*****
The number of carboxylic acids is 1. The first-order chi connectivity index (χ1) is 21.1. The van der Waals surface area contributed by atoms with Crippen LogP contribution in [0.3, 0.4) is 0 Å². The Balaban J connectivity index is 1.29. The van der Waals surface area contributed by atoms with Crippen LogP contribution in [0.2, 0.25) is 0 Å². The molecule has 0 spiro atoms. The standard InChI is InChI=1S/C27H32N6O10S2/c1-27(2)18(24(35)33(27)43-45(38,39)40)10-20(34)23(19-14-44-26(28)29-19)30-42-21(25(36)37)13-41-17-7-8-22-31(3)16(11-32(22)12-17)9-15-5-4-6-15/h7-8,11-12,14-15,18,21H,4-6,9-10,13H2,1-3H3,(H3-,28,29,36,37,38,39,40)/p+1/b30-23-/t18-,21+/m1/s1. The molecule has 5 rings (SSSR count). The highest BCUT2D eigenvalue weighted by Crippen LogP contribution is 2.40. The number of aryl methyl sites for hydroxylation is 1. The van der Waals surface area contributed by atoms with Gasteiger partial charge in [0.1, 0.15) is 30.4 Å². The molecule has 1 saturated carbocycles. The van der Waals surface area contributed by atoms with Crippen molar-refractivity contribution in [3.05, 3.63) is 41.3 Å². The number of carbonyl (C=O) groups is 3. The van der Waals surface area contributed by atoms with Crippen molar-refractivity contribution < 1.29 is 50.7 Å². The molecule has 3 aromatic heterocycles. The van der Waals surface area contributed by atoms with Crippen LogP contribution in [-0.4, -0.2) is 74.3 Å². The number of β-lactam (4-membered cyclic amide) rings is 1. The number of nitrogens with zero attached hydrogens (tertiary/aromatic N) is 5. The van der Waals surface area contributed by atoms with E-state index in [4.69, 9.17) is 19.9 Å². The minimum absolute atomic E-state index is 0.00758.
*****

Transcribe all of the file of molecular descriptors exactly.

The number of carboxylic acids is 1. The first-order chi connectivity index (χ1) is 21.1. The van der Waals surface area contributed by atoms with Crippen LogP contribution in [0.3, 0.4) is 0 Å². The Balaban J connectivity index is 1.29. The van der Waals surface area contributed by atoms with Crippen LogP contribution in [0.2, 0.25) is 0 Å². The molecule has 0 spiro atoms. The standard InChI is InChI=1S/C27H32N6O10S2/c1-27(2)18(24(35)33(27)43-45(38,39)40)10-20(34)23(19-14-44-26(28)29-19)30-42-21(25(36)37)13-41-17-7-8-22-31(3)16(11-32(22)12-17)9-15-5-4-6-15/h7-8,11-12,14-15,18,21H,4-6,9-10,13H2,1-3H3,(H3-,28,29,36,37,38,39,40)/p+1/b30-23-/t18-,21+/m1/s1. The molecule has 5 rings (SSSR count). The highest BCUT2D eigenvalue weighted by Crippen LogP contribution is 2.40. The number of aryl methyl sites for hydroxylation is 1. The van der Waals surface area contributed by atoms with Gasteiger partial charge in [0.1, 0.15) is 30.4 Å². The molecule has 1 saturated carbocycles. The van der Waals surface area contributed by atoms with Crippen molar-refractivity contribution in [3.05, 3.63) is 41.3 Å². The number of carbonyl (C=O) groups is 3. The van der Waals surface area contributed by atoms with Crippen molar-refractivity contribution < 1.29 is 50.7 Å². The molecule has 3 aromatic heterocycles. The van der Waals surface area contributed by atoms with Crippen LogP contribution in [-0.4, -0.2) is 74.3 Å². The number of β-lactam (4-membered cyclic amide) rings is 1. The number of nitrogens with zero attached hydrogens (tertiary/aromatic N) is 5. The van der Waals surface area contributed by atoms with E-state index in [4.69, 9.17) is 19.9 Å². The minimum absolute atomic E-state index is 0.00758.